Byes: Maximum 2 half-point byes in rounds 1-4 if requested in advance before the start of Round 1.

Organizer: Alex Ferreira & Hart House Chess Club.

Email: hhtournaments@gmail.com


Results & Pairings












· Email registrations must be completed by February 13th, or else considered late.

· After pre-registering by email, please bring cash payment to the playing site before 9:15am on February 15th, or mail a cheque which arrives by February 13th. If online registrants paying in cash arrive after 9:15am on February 15th, they cannot be guaranteed a pairing in Round 1. No cheques on-site.

· To register in advance by mailing a cheque (arrival by February 13th, 2020), make cheque payable to Hart House Chess Club, at 7 Hart House Circle, Toronto ON, M5S 3H3. No post-dated cheques.

· Registrants after February 13th, 2020 are not guaranteed to be paired in Round 1, and must pay on-site entry fee ($80).

· Players taking a bye in Round 1 can pay the entry fee thirty minutes before the start of Round 2 (3:30pm).

Entry Fee: $60 in advance, $80 cash only on-site. Extra $20 to play up a section. Playing up is allowed only for players within 100 rating points of the section’s minimum rating. For example: a player in the Under 1600 section wanting to play up in the Under 1900 section must have a rating no lower than 1500.

Discounts: $20 less for University of Toronto students. Free entry for IMs and WIMs if registered by February 8th.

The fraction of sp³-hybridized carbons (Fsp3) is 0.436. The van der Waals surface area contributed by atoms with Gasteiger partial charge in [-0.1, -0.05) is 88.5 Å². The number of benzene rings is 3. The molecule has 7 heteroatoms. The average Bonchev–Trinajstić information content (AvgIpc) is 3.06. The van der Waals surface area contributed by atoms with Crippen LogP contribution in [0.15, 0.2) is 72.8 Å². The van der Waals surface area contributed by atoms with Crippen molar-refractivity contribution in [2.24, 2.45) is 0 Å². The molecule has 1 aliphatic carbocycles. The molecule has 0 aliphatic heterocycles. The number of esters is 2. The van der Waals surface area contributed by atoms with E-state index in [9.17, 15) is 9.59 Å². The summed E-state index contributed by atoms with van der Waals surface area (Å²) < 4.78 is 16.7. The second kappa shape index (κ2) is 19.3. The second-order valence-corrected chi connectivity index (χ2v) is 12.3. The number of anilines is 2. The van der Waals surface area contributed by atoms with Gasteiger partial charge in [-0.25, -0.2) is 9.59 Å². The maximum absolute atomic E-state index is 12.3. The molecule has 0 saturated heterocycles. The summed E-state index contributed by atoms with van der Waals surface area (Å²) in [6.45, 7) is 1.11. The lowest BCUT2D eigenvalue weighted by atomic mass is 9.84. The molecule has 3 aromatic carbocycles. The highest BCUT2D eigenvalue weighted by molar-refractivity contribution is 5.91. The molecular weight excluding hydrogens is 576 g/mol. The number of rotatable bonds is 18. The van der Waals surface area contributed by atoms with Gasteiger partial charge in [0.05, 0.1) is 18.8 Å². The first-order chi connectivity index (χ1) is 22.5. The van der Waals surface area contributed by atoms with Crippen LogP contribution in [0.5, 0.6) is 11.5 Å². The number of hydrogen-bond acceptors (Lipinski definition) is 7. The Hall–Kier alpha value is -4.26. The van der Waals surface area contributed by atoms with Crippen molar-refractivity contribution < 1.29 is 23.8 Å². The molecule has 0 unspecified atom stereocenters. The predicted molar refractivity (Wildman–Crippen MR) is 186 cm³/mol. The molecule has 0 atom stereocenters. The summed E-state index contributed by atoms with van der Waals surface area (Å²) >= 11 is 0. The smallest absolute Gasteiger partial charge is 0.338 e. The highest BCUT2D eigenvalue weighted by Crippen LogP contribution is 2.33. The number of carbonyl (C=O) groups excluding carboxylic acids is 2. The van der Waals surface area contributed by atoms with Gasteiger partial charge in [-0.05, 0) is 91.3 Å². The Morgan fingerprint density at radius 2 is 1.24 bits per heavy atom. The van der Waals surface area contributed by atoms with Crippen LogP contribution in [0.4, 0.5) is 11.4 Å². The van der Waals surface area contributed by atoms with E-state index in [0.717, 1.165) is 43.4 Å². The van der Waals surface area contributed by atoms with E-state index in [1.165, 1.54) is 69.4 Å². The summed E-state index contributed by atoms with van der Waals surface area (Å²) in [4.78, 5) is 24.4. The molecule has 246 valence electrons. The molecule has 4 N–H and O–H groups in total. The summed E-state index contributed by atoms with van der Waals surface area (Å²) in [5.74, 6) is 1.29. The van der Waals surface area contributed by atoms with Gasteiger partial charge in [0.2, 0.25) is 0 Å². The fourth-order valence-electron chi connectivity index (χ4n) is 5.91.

Special Discount: Free entry for players who have never played in any CFC or FIDE rated tournament. Chess Federation of Canada (CFC) membership purchase still required for $48, and entrants will not be eligible for prize money.

Other Info: Please bring chess sets and clocks. Registrants must be current CFC members or bring payment prior to playing – http://chess.ca/membership-rates.


(As of February 14th)

(FIDE Ratings)

2518 – Noritsyn, Nikolay – IM
2497 – Yang, Kaiqi – GM
2353 – Liang, Jason
2338 – Talukdar, Rohan
2308 – Peredun, Andrew – (CFC)
2267 – Plotkin, Victor
2146 – Sapozhnikov, Roman – (CFC)
2087 – Atanasov, Anthony
2051 – Liu, Zhanhe (Lambert) – (CFC)
2048 – Kang, Dorian
2031 – Munro, Allan
2030 – Gaisinsky, Adam
2027 – Demchenko, Svitlana – WIM
2014 – Mao, Fengxi
2004 – Rusonik, Max
2004 – Filipovich, David
1988 – Chen, Max
1954 – Southam, David
1914 – Joseph Benher, Savio
1890 – Zhao, Jeffrey R.
1887 – Xu, Eddie
1807 – Van Rooy, Jake


2161 – Shabanaj, Saimir – (CFC)
2124 – Ahmed, Syed Ibrahim
2120 – Li, Eric M
2120 – Nazareno, Merlin
2116 – Bui, Alan
2077 – Khachaturov, Vadim